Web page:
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WYCH ELM

Ulmus glabra

Elm Family [Ulmaceae]

month8apr month8april month8may

category
category8Trees
category
category8Deciduous
category
category8Broadleaf
status
statusZnative
flower
flower8purple
inner
inner8yellow
stem
stem8round
sex
sexZbisexual
sex
sexZmale
sex
sexZfemale

31st May 2013, The Straight Mile, Burnley, Yorkshire. Photo: © RWD
Deciduous tree to 38m


31st May 2013, The Straight Mile, Burnley, Yorkshire. Photo: © RWD
A rather open structure.


31st May 2013, The Straight Mile, Burnley, Yorkshire. Photo: © RWD
Fruits papery-thin, up to 2cm long and longer than wide (English Elm fruits c.1.5cm and rounder).


31st May 2013, The Straight Mile, Burnley, Yorkshire. Photo: © RWD
Fruits are ripe (brownish splodge in middle (those on English Elm are rarely ripe).


31st May 2013, The Straight Mile, Burnley, Yorkshire. Photo: © RWD
Fruits have a slight notch at the end.


31st May 2013, The Straight Mile, Burnley, Yorkshire. Photo: © RWD
Fruits on short stalks.


31st May 2013, The Straight Mile, Burnley, Yorkshire. Photo: © RWD
Leaves lop-sided with longer side extending below the junction with the leaf-stalk (petiole) and touching the branch it branches off from (unlike leaves of English Elm).


31st May 2013, The Straight Mile, Burnley, Yorkshire. Photo: © RWD
Leaves more pointed and more oval than those the rounder leaves of English Elm.


31st May 2013, The Straight Mile, Burnley, Yorkshire. Photo: © RWD
Obverse of leaf, ribs and veins prominent. Teeth irregular.


31st May 2013, The Straight Mile, Burnley, Yorkshire. Photo: © RWD
Short leaf-like stipules at every leaf junction.


31st May 2013, The Straight Mile, Burnley, Yorkshire. Photo: © RWD
Bark greyish and smooth in young trees, becoming browner with deep mainly vertical cracks in older age.


31st May 2013, The Straight Mile, Burnley, Yorkshire. Photo: © RWD


Not to be semantically confused with : Witch-Hazel nor with Chinese Witch-Hazel [trees with similar names] or Witch's Broom [a gall on a tree].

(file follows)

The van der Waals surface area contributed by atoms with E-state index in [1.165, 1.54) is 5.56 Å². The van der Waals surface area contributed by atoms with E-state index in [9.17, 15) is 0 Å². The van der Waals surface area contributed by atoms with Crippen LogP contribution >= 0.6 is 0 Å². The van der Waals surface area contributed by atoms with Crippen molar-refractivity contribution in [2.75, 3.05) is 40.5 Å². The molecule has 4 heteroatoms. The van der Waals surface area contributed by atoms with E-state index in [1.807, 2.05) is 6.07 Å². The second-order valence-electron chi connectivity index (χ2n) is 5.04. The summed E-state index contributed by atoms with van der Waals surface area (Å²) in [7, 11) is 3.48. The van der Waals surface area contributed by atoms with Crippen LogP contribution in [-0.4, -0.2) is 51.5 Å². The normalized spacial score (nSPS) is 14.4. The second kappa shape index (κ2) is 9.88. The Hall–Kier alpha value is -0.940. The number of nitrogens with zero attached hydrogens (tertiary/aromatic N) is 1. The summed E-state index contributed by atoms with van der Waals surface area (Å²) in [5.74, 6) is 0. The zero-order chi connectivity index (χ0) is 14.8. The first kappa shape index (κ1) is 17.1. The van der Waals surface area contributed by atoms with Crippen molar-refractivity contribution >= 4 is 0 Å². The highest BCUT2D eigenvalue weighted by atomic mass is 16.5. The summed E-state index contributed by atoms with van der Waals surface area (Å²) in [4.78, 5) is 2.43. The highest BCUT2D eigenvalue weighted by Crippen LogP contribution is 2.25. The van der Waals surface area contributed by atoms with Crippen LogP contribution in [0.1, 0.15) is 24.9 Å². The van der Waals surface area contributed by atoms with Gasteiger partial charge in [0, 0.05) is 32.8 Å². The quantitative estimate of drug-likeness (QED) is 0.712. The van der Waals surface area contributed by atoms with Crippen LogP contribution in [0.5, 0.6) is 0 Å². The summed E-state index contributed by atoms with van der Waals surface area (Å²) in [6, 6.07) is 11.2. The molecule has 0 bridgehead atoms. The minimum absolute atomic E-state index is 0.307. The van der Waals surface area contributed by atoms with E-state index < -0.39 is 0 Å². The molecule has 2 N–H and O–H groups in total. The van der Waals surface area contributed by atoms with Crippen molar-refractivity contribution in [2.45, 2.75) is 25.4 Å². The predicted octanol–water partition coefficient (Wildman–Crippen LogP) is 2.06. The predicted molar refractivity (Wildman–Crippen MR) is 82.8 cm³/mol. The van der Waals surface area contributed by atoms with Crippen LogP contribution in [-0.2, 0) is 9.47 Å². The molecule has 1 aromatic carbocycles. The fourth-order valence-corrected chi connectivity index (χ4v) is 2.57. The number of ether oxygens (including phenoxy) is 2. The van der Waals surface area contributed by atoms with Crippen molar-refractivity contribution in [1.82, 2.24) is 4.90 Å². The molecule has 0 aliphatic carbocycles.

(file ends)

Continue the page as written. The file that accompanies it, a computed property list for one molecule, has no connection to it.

Easily mistaken for the tree : English Elm (Ulmus procera), see captions above for differences.

There is a sub-species : Ulmus glabra ssp. montana (also called Wych Elm) which, sparse before Dutch Elm disease came to UK shores in the 1970's, seems to have since been decimated.

It is polygamous, having both male, female and bisexual flowers on the same plant. Elm trees are distinguished from other trees by the thin flattish papery fruits with a small central bulge.

 Dutch Elm Disease
Like English Elm, Wych Elm is susceptible to Dutch Elm Disease (DED), which is a sac fungal infection spread by the elm bark beetle, so there are now many fewer of them, and unlike English Elm it does not spread by suckering.

Elm bark beetles feed on the xylem tissues beneath the bark, which eventually peels off leaving radial grooves in the tissue visible; the feeding galleries of the Elm Bark Beetle (Scotylus schevyrewi). After infection by the fungus the tree responds by producing a gum to plug the breaches in the xylem, which transports nutrients and water up to the top of the tree. Being now starved of this fluid the leaves on the upper branches of the trees start to wither and turn yellow in summer, and then shed months before the normal autumn leaf-fall. The rest of the tree starts to similarly succumb from the top downwards apart from the roots of English Elm which will produce runners in an attempt to escape and propagate, but they too eventually die in 15 years. The tree is dead, but not the fungus which killed it. In England this process occurred in the 1970's, now most of the Elm trees have gone.


  Ulmus glabra  ⇐ Global Aspect ⇒ Ulmaceae  

Distribution
 family8Elm family8Ulmaceae

 BSBI maps
genus8Ulmus
Ulmus
(Elms)

WYCH ELM

Ulmus glabra

Elm Family [Ulmaceae]